Natural gas – new model for choosing the right transport option
In a recently published article Marte Ulvestad and Indra Øverland develop a formal model for comparing the costs of the two main ways of transporting natural gas. What is the best option – liquefied natural gas or pipelines?
The article “Natural gas and CO2 price variation: impact on the relative cost-efficiency of LNG and pipelines” by Marte Ulvestad, formerly in NUPI’s Department of International Economics, and Indra Øverland, Head of NUPI’s Energy Programme, was published in the International Journal of Environmental Studies.
- Governments and companies in the natural gas sector have to make multi-billion dollar choices between LNG and pipelines for transporting natural gas, but little research has been carried out into how varying prices for natural gas and for CO2 emissions affect the relative cost efficiency of the two main transport options, Indra Øverland explains.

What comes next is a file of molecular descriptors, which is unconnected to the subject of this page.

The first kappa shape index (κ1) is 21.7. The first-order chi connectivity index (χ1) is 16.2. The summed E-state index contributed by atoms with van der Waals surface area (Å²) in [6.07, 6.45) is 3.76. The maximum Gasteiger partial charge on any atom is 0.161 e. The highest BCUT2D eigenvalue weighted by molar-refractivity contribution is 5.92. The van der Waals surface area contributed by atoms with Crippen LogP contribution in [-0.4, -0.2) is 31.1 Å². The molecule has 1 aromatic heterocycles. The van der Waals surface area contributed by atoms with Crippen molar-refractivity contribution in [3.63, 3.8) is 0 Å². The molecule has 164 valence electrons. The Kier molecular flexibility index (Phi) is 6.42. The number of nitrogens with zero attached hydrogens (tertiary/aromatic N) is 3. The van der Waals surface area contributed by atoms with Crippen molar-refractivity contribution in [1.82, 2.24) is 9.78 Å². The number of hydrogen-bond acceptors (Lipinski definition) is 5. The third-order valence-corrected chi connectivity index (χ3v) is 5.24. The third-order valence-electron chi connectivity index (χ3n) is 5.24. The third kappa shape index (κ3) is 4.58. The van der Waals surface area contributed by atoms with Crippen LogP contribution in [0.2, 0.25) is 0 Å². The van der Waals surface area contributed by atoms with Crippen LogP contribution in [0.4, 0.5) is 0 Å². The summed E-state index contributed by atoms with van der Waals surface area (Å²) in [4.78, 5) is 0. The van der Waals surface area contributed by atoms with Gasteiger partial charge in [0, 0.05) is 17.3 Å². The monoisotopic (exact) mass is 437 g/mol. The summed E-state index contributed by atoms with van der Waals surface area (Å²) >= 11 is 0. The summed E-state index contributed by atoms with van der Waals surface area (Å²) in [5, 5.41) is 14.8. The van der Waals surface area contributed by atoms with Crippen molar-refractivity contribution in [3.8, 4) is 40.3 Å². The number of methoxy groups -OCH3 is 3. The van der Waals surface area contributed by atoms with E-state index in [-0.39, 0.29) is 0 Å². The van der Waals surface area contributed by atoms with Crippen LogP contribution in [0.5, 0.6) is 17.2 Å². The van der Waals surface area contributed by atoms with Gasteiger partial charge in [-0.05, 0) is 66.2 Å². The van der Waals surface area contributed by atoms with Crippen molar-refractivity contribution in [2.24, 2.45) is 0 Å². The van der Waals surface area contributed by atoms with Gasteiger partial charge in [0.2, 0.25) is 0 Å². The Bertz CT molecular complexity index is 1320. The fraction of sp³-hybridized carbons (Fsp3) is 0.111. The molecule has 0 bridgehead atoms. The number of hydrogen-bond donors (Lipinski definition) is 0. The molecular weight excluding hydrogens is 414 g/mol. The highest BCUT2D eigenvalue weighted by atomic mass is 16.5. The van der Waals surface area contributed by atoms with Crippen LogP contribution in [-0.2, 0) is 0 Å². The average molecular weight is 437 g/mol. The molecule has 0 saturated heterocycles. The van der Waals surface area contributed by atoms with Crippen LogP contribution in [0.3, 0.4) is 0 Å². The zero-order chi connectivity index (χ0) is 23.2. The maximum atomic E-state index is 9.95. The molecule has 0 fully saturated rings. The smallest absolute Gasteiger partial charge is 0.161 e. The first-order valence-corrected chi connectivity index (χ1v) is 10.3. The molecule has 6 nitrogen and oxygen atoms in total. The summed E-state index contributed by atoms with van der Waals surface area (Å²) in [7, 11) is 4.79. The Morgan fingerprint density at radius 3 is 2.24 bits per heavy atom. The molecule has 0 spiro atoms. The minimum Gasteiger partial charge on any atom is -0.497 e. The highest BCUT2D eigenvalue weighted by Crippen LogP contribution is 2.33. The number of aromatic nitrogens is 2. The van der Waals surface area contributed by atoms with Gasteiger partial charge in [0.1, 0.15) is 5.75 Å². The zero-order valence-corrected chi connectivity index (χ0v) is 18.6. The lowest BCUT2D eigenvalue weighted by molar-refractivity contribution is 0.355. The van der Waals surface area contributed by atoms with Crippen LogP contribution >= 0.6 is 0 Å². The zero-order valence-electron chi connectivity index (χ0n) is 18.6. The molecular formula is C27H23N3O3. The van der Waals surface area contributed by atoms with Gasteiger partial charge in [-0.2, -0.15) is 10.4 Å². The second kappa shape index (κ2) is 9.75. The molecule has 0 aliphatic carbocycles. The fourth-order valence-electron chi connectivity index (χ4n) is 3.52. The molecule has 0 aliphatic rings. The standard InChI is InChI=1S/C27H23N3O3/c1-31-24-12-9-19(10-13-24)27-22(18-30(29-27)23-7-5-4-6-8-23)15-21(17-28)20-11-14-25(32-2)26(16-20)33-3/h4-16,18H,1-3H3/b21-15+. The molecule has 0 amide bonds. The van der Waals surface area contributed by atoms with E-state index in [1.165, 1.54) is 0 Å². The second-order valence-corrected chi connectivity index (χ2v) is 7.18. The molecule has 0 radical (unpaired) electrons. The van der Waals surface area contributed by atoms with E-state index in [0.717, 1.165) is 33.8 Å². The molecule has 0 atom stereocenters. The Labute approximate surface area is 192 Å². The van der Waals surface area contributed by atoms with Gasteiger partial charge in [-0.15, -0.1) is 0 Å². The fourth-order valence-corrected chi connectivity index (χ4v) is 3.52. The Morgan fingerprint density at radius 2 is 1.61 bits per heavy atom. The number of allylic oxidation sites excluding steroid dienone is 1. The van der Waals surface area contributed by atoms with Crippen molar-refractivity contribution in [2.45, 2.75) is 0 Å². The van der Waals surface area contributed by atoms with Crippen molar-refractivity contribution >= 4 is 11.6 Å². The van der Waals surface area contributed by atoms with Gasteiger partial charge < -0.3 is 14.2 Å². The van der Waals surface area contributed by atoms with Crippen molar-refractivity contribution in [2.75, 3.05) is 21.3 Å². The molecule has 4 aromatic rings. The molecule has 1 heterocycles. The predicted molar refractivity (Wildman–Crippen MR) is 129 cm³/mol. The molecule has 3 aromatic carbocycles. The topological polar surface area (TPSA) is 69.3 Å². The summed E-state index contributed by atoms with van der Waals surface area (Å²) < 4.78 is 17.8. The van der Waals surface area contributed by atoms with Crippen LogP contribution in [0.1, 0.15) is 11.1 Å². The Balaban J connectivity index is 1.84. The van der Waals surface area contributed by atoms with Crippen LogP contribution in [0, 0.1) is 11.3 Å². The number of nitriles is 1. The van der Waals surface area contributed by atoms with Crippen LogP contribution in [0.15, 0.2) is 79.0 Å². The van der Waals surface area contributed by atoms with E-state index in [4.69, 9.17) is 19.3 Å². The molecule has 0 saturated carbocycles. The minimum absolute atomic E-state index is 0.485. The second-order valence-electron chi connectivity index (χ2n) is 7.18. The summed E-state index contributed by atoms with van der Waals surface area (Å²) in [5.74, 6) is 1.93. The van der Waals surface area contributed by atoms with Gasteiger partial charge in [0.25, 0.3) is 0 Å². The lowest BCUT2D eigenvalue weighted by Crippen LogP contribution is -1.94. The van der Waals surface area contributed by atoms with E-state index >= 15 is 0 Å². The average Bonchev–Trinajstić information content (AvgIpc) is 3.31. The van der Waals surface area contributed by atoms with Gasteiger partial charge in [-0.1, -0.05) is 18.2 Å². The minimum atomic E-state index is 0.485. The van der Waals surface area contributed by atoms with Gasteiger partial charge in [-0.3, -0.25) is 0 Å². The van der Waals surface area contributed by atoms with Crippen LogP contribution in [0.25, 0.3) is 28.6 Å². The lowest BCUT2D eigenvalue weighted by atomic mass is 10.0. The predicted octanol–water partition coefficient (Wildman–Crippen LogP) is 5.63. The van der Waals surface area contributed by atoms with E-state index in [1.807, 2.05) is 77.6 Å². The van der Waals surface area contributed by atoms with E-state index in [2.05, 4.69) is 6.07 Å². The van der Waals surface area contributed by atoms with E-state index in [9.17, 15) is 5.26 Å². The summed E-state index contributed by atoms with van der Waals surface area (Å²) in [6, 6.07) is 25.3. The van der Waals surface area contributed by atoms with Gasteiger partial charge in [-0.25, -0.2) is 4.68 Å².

Main determinants at current prices
The two authors conclude that at current price levels for natural gas and CO2 emissions the transport distance and the volume of natural gas transported are the main determinants of transport costs.
Magic number: 9100
Ulvestad and Øverland state that for distances below 9100 km, LNG is more exposed than the pipeline alternative to variability in the price of natural gas and CO2 emissions. Such price increases would be favourable for pipelines relative to LNG.
- However, prices for CO2 emissions would have to increase dramatically to have any impact on the choices made, something which does not seem likely under the international climate regime as it is currently evolving, Øverland says.